Posted in Shouts from the Abyss

We are now in violation of treaty

MAIN-Mary-Berry
Demonstration of portion control. I do love a moist sponge, laws yes.

(The goal for today’s post is a simple one: At all costs avoid any mention of He Who Must Not Be Named. If I screw that up, my wife kicks me in the marzipan. Again. –Ed.)

Truth, Justice, and the American way. Simple, lofty ideals that sound good but are easier said than done.

We’ll take a look at a typical American family and see how they incorporate these values into their modest daily lives. Something tells me it will be a real treat.

In the Taker household, dessert time is a special time. It’s a sacred time.

Not long after the evening meal, the refrain goes out: “Treat! Treat! Treat! What, pray tell, in this house, mayhap suffice as a treat? Anon! Anon!”

I call it routine. My wife describes it in slightly different terms. “We’re in a rut deep enough to hang posters.” (Shout out to The Kids in the Hall.)

Whatever. You say potato. I say, “Put sugar on it.”

Sometimes we don’t have anything for treat. (Shudder.) That’s when we engage Emergency Treat Protocols. For example, is there a bag a chocolate chips in the house?!

In theory, treat is simple. A portion for you and a portion for me. What could be simpler? Ah, but the devil is in the details!

Early in our relationship, when we were younger, was a simpler time. One person would get the get the treat and serve it up. Simple.

But then came The Incidents. This was an unfortunate series of events where one person tried to deceive the other about portion size, obviously in an attempt to keep the lion’s share for themselves.

This did not go over well.

Since then, we’ve developed the The Procedure. It consists of two basic tenets: One person handles The Portioning, the other makes The Selection.

In this way, the evening treat became a time of fairness. Again. The person handling the portions is highly motivated to make them as equal as possible.

Ah, but the choosing! This is a moment of great pomp and circumstance. The looking. The sizing up. Checking of the heft. Sometimes poking and prodding is involved.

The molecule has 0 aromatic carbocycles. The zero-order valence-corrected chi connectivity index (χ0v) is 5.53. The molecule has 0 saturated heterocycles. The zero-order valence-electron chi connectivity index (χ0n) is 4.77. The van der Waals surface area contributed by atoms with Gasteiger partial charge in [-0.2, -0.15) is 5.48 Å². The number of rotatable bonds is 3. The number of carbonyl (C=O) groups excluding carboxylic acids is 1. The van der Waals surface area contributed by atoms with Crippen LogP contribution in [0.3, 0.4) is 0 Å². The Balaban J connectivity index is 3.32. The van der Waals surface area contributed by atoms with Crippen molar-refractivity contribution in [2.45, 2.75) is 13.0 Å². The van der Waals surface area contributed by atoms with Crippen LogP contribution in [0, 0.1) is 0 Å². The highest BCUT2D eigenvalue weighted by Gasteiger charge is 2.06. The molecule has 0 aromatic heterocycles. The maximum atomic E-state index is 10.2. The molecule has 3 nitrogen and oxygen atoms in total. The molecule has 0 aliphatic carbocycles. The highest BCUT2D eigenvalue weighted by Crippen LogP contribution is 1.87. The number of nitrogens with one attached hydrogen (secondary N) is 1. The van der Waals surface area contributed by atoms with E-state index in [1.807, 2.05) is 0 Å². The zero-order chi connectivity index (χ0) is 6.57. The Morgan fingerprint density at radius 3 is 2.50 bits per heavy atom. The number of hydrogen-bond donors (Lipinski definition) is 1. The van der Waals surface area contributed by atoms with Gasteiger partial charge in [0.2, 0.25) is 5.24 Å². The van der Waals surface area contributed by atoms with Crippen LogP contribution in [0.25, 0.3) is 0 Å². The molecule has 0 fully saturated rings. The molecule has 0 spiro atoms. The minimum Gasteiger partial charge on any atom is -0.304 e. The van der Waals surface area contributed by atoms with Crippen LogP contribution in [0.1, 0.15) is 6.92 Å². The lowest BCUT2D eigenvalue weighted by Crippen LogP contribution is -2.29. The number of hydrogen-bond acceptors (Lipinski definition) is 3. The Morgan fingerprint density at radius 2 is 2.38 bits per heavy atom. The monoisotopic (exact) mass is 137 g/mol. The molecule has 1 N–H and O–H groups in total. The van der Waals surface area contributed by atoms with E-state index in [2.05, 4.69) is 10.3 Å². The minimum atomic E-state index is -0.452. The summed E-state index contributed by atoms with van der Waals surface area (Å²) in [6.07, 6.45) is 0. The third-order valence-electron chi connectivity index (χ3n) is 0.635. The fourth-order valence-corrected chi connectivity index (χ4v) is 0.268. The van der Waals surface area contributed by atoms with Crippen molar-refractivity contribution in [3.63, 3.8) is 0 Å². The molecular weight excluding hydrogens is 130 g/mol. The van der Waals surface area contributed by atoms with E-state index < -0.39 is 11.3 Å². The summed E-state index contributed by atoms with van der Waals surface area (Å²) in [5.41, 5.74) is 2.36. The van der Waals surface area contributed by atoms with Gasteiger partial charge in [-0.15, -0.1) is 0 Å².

There’s also a certain element of the meta game. Do I showcase the biggest piece and hope that reverse psychology kicks in and the opposite is picked? This can go many levels deep.

On a side note, did you know that bags of M&M candies always contain an odd number of pieces? I know, because when it’s my turn to portion, I count them into bowls.

Dammit! One bowl has one piece more than the other. At times like this, all you can do is pray to your god while the choosing takes place.

The other night I cut birthday cake. I even took measurements. But despite my best efforts, one piece was larger than the other. She sniffed this right out. Dammit. Shorted again!

Overall, however, The Procedure may have saved our relationship. (It’s still too early to know for sure.) If you have issues with your desserts, perhaps it can help your marital status, too.

If not, let them eat a portion of cake!

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Author:

The Guru of Negativity

8 thoughts on “We are now in violation of treaty

  1. Now that I’m single again I’m discovering the joys of one portion servings. Translation: I get the whole pie. If I ever decide to entangle myself with another guy, if he shows up with a measuring tape, I’m bringing out the hammer. *grin*

    Liked by 1 person

  2. Reblogged this on Hannah's Happenings! and commented:
    This post relates to my eating roots SO well! I must have something sweet after eating my dinner – I think in order to make me finish certain parts of my meals, my mother would bribe me with getting dessert afterwards. BUT NOW, I am cursed into needing at least a piece of candy after I finish my food ha.

    Liked by 1 person

    1. Mom trained me well on the basic lessons of life: Always clean your plate. Put so much sugar in the Cheerios that when you are done there’s a goopy syrup that remains behind. Must have treat every night.

      What could possibly go wrong? 🙂

      Thanks for the reblog!

      Liked by 1 person

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